Do you remember the construction paper cards you made for Mother’s Day as a child? Those days were simple. Today, life is more complicated because you are caring for an aging parent with dementia. This Mother’s Day, you may feel a range of emotions if your mother has been diagnosed with Alzheimer’s or another form of dementia. Perhaps you are dreading this holiday. It might be a day that symbolizes the dramatic physical or personality changes that you have witnessed over the last year. You may feel confused about how to celebrate this holiday with your mother.
Having a loved one with dementia changes the dynamics of your family. You may need to be creative about how you celebrate holidays together and adapt your family traditions. Maybe it’s time to start a new tradition.
This Mother’s Day, try to focus on the positive. You may feel overwhelmed, or perhaps your mother no longer remembers your name or is uncommunicative. These changes are emotionally traumatic. Reconsider how you celebrate this holiday. Use this day as an opportunity to express your gratitude for those who love and support you and your mother. Write a heartfelt note to a caregiver who has shown compassion and patience with your mother. Take this day to thank your spouse and family. It is important to let them know exactly how much you appreciate their love and support. Consider a thankful note or small gift for a therapist, family friend, nurse, doctor, or clergy whose additional support has meant so much to your family. Perhaps your goal this Mother’s Day is to express the appreciation for others that your mother may no longer be able to express herself.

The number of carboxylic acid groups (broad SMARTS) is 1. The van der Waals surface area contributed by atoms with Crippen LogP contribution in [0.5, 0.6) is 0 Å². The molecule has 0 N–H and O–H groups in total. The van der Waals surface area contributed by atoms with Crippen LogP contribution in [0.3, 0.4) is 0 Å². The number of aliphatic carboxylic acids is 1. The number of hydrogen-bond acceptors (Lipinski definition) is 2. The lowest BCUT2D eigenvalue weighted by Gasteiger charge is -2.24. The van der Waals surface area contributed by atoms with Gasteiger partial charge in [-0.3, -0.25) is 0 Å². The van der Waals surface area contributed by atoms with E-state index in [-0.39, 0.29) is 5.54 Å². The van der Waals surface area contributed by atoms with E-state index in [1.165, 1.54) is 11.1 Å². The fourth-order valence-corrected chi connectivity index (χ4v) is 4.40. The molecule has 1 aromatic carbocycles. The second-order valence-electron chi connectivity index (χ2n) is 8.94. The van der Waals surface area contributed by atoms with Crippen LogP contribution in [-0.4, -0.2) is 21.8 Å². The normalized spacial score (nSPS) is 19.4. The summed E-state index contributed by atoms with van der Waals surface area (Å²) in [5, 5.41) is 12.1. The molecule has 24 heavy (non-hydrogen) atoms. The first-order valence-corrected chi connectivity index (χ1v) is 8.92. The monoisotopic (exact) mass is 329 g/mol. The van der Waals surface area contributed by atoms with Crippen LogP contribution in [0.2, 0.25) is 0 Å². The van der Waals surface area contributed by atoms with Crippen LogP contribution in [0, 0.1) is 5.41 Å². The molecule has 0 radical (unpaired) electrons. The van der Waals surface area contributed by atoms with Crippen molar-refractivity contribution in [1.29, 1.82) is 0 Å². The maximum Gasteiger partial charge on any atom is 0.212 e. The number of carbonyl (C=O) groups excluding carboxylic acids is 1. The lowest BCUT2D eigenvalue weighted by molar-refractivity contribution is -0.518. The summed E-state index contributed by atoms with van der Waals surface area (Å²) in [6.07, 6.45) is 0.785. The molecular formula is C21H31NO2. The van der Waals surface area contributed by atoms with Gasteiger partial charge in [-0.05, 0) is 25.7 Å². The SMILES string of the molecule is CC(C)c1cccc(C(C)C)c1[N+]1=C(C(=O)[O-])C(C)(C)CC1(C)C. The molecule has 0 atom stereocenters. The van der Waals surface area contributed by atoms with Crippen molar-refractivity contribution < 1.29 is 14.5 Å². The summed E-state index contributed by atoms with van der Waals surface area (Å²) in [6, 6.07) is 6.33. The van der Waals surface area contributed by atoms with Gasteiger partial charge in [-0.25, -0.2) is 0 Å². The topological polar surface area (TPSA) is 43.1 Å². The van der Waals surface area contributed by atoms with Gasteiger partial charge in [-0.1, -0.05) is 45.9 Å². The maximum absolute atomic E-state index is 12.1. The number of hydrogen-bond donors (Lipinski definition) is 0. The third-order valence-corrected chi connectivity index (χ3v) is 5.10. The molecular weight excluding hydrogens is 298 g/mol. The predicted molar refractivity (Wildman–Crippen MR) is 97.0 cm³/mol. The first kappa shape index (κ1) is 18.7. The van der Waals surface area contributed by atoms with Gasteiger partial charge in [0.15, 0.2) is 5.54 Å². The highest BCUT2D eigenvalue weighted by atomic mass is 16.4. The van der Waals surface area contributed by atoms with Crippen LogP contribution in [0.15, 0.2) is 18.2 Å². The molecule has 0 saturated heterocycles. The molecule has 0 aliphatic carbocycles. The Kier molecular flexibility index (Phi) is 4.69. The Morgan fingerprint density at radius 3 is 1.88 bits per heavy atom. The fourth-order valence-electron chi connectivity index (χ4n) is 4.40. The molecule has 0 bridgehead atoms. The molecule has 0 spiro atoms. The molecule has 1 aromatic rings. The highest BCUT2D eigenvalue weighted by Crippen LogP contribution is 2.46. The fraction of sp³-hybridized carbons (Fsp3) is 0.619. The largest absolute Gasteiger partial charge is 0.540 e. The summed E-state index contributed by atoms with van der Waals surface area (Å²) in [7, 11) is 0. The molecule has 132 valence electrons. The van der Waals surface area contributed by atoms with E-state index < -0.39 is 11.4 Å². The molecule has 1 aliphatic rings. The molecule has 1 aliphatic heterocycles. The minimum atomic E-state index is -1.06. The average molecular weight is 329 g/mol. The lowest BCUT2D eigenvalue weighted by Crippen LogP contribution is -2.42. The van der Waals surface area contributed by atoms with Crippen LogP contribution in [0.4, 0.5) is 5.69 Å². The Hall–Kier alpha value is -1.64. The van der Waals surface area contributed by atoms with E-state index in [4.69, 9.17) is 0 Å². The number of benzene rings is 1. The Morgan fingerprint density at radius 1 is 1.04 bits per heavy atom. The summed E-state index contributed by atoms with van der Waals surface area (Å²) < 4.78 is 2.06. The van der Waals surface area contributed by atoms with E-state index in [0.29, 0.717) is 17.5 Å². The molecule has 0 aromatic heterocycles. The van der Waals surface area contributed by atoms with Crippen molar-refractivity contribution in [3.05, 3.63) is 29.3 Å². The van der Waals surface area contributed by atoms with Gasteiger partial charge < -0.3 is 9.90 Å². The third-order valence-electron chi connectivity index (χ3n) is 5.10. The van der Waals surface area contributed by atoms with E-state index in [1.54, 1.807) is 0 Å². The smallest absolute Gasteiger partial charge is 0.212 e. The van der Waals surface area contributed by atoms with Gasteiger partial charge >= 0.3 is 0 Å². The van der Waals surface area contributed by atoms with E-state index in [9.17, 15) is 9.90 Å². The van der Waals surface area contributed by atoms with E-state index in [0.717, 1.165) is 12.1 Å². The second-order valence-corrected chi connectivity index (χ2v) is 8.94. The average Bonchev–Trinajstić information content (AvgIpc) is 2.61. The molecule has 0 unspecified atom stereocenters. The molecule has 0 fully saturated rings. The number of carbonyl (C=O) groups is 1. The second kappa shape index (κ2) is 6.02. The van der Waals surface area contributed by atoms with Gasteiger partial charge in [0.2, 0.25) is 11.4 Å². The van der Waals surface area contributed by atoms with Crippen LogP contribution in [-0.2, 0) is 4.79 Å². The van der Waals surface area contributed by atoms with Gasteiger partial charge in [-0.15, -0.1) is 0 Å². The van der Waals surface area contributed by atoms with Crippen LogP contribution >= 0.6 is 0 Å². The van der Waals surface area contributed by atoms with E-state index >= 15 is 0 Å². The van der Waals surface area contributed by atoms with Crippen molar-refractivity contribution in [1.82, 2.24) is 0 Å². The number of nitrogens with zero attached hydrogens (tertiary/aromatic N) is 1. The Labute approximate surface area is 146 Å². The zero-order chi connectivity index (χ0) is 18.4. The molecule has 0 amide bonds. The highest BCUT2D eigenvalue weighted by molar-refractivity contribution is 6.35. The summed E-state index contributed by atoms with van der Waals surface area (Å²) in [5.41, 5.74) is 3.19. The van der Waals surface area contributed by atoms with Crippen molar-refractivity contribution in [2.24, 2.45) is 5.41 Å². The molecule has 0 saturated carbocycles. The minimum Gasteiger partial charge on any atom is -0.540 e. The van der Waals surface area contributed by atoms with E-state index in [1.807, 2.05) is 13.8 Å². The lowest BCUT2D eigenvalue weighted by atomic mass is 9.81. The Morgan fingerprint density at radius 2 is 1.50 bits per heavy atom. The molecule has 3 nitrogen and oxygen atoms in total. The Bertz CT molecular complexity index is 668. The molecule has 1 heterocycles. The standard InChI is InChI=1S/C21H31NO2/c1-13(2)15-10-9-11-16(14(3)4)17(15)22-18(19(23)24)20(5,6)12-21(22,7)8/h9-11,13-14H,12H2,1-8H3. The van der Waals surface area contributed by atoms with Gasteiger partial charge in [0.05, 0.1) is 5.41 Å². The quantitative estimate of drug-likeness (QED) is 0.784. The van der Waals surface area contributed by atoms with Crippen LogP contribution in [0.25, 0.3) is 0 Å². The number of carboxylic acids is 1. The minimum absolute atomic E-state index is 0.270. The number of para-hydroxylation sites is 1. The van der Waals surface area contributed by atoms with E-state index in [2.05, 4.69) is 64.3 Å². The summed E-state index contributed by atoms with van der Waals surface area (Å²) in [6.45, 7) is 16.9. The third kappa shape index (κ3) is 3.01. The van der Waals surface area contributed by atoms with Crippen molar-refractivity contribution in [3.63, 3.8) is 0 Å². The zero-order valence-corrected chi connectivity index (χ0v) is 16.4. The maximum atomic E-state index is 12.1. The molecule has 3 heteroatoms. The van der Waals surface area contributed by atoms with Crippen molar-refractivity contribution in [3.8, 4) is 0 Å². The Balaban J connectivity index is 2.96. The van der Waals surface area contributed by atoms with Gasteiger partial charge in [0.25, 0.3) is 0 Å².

Also, research has proven the benefits of giving thanks and showing gratitude can improve mental, physical, and relational well-being. Being grateful can impact your happiness and reduce anxiety with long-lasting results. As a caregiver, use gratitude as a tool to stay positive and find happiness during this turbulent time.
Experience the day together
A person can experience dementia in various ways, and it can progress through many stages. These tips may not work for every individual, but hopefully, they will spark ideas on how you can share this Mother’s Day together.
- Honor her. Share with your family and friends a story about your mother. A funny, wise, or motivational story may inspire others. Use Mother’s Day to share a little about her through social media or a personal email. The younger generation can greatly benefit from the wisdom of their grandparents, but you may have to be the one to facilitate these stories.
- Scent to remember. Flowers are always appropriate on Mother’s Day but think of choosing a bouquet filled with flowers that have a strong scent. The scent of roses, freesia, and peonies may spark a distant memory. On that same note, a favorite perfume may also be a lovely reminder of her days as a young woman. Scent is a powerful way to evoke memories.
- Family and food. In most families, celebrations involve cooking and baking. This Mother’s Day, prepare a favorite dish, a family recipe for cookies, or fresh-baked bread would be a special treat for your mother. Many people with dementia lose their appetites or even forget to eat, tasty food and snacks will encourage them to eat and help keep up their energy.
- The gift of music. Music can transport you to a different time or place. This Mother’s Day, play some of her favorite music, dance with her, and sing along. Music has proven to bring joy to those with dementia.
- A hand massage. Give your mother a hand massage or manicure. Holding her hands and applying a rich cream is good for her frail skin and an intimate way to share a peaceful moment together.
At Aegis Living, we wish all of our mothers and grandmothers a wonderful, happy, and healthy Mother’s Day!